Alongside all the insects, there have been fantastic displays of wildflowers in the meadow and on the lake shore this summer, the colours changing subtly as the weeks go by. There are too many to list and a lot that I still don't know, but off the top of my head I remember having seen Yellow Rattle, Birdsfoot Trefoil, Betony, Selfheal, Meadow Vetchling, Knapweed, Hedge Woundwort, Marsh Woundwort, Tufted Vetch, Great Burnet and Meadowsweet.
Birdwise there have been some excellent views of Peregrine Falcons around the nearby crags and one of our guests said she saw an Osprey flying over Derwent Water while she was standing on the terrace. One or two afternoons of patient standing around in the woods have also been rewarded by glimpses of Redstarts, Wood Warblers and Pied Flycatchers. Around the bird feeders the usually shy Jays and Stock Doves have been making more regular appearances, as well as Great Spotted Woodpeckers, Nuthatches and various Tits and Finches. I haven't noticed any unusual birds on the lake recently but Pez has spotted a Little Egret a couple of times in the last few weeks.
The Red Squirrels continue to visit the feeders, although we have had several sightings of Grey Squirrels as well in the last few months. A couple of us have been lucky enough to see Foxes while we've been out and about, including one that I startled among the trees near the car park early one morning. Tim and Dusty (Tim’s dog) also frequently find evidence of Badgers nearby. There have been a few Red Deer with young knocking about on the fells above the hostel and the other day Matthew noticed Roe Deer in the woodland outside the dining room windows.
Do let us know if you’d like to share any of your wildlife encounters, sightings or photos from your stay at the hostel – it is always good to know what you have seen and experienced, from ferns to falcons, or maybe even butterflies at breakfast.
Every now and then Forest visits the hostel, with float in tow and Archibald the thermometer duck not far behind. Then she disappears for several hours, reappears glowing or exhausted, and a short while later pops up in our inbox, with an underwater selfie and an exciting new blog post.
There will be lots more blog posts to follow as Forest still has about 80 lakes and tarns to swim across, having set herself the challenge of swimming across every Ordnance Survey Map-named tarn and lake in the Lake District. Good luck Forest!
Here is the link to her blog: https://swimmingthelakes.com/
Throughout the summer we have been exploring the quieter corners of Borrowdale and the North Lakes, seeking peace and solitude during the busiest time of year. One such area is Carrock Fell, and in mid-August I had the chance for a short walk to it's summit from Stone Ends, a route I’d now highly recommend.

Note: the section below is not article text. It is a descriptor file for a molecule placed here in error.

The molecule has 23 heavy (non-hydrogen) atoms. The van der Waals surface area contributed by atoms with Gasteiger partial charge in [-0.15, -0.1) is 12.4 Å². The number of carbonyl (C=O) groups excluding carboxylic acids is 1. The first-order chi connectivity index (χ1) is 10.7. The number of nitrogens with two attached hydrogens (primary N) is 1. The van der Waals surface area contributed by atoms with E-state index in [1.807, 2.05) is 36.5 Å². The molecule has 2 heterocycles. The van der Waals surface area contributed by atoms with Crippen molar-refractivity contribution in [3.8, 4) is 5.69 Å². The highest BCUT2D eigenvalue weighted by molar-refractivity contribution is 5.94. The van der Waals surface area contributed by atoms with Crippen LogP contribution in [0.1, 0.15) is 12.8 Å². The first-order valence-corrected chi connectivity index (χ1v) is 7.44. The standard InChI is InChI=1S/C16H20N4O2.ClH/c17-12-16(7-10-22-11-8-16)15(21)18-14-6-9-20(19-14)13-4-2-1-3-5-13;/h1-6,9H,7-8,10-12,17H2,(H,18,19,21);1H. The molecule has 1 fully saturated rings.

A 30 minute drive from the hostel takes you via Keswick and Mungrisedale out onto the Fell Road just north of the tiny hamlet of Mosedale, with roadside parking below the steep, craggy eastern slopes of Carrock Fell.
Starting out in thick mist and the remains of overnight rain, the clouds burned off as the slope eased, giving us surprise views southwards of the Skiddaw and Blencathra range. Whilst we were more focussed on reaching the summit and exploring the hill fort, I couldn’t help noticing that the 1:25,000 map shows features such as ‘Apronful of Stones’, ‘Scurth’ and ‘The Trough’ on the hillside, giving a pretty good indication of the steep stony climb, as well as it's popularity for bouldering on the lower slopes. There is no doubt about the summit: it boasts a huge recently rebuilt cairn!
The picture above sums up that day, and the reason I walk the Lakeland Hills: a surprise view, tranquillity, and the company of good friends on the hills I love.
What is this a photo of? In what year did the Queen visit the hostel? Can you find a Yew tree in the hostel grounds? Which island on Derwent Water features in The Tale of Squirrel Nutkin?
You can explore these questions and find out more about the hostel and local area by doing our self-led trails and quiz. Extra points for doing them all! Our existing activities include an orienteering course and a red squirrel trail, but we now have an image hunt, a quiz, and a tree trail, thanks to the help of our wonderful volunteer, Sandra. All of the activities can be done independently, at any time. Please just ask at reception for a copy of the activity you'd like to do. As a reward for trying the trails, you can then make a badge - how will you design yours?!